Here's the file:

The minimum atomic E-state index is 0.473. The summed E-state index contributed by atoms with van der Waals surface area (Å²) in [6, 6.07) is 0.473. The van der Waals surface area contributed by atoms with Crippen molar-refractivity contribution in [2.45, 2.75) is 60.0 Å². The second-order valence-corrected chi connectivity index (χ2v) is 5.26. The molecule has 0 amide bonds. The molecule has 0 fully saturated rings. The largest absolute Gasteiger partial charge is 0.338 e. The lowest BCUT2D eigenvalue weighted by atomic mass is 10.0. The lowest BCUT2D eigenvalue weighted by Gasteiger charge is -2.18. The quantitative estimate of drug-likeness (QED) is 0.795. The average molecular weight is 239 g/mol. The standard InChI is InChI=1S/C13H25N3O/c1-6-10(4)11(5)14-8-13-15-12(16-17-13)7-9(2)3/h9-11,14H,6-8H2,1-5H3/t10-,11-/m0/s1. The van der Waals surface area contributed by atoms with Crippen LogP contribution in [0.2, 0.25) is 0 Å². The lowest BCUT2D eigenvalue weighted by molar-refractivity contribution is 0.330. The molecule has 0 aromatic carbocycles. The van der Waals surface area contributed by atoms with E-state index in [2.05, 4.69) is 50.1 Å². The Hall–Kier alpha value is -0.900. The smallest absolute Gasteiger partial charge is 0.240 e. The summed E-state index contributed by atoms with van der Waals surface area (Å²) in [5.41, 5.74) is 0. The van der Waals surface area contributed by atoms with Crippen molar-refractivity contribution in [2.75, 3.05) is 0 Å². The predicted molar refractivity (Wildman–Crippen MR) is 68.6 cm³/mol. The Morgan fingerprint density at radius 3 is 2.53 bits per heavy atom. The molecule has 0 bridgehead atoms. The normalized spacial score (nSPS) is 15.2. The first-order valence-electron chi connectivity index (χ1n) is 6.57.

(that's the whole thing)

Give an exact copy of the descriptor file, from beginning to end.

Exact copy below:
The minimum atomic E-state index is 0.473. The summed E-state index contributed by atoms with van der Waals surface area (Å²) in [6, 6.07) is 0.473. The van der Waals surface area contributed by atoms with Crippen molar-refractivity contribution in [2.45, 2.75) is 60.0 Å². The second-order valence-corrected chi connectivity index (χ2v) is 5.26. The molecule has 0 amide bonds. The molecule has 0 fully saturated rings. The largest absolute Gasteiger partial charge is 0.338 e. The lowest BCUT2D eigenvalue weighted by atomic mass is 10.0. The lowest BCUT2D eigenvalue weighted by Gasteiger charge is -2.18. The quantitative estimate of drug-likeness (QED) is 0.795. The average molecular weight is 239 g/mol. The standard InChI is InChI=1S/C13H25N3O/c1-6-10(4)11(5)14-8-13-15-12(16-17-13)7-9(2)3/h9-11,14H,6-8H2,1-5H3/t10-,11-/m0/s1. The van der Waals surface area contributed by atoms with Crippen LogP contribution in [0.2, 0.25) is 0 Å². The lowest BCUT2D eigenvalue weighted by molar-refractivity contribution is 0.330. The molecule has 0 aromatic carbocycles. The van der Waals surface area contributed by atoms with E-state index in [2.05, 4.69) is 50.1 Å². The Hall–Kier alpha value is -0.900. The smallest absolute Gasteiger partial charge is 0.240 e. The summed E-state index contributed by atoms with van der Waals surface area (Å²) in [5.41, 5.74) is 0. The van der Waals surface area contributed by atoms with Crippen molar-refractivity contribution in [2.75, 3.05) is 0 Å². The predicted molar refractivity (Wildman–Crippen MR) is 68.6 cm³/mol. The Morgan fingerprint density at radius 3 is 2.53 bits per heavy atom. The molecule has 0 bridgehead atoms. The normalized spacial score (nSPS) is 15.2. The first-order valence-electron chi connectivity index (χ1n) is 6.57.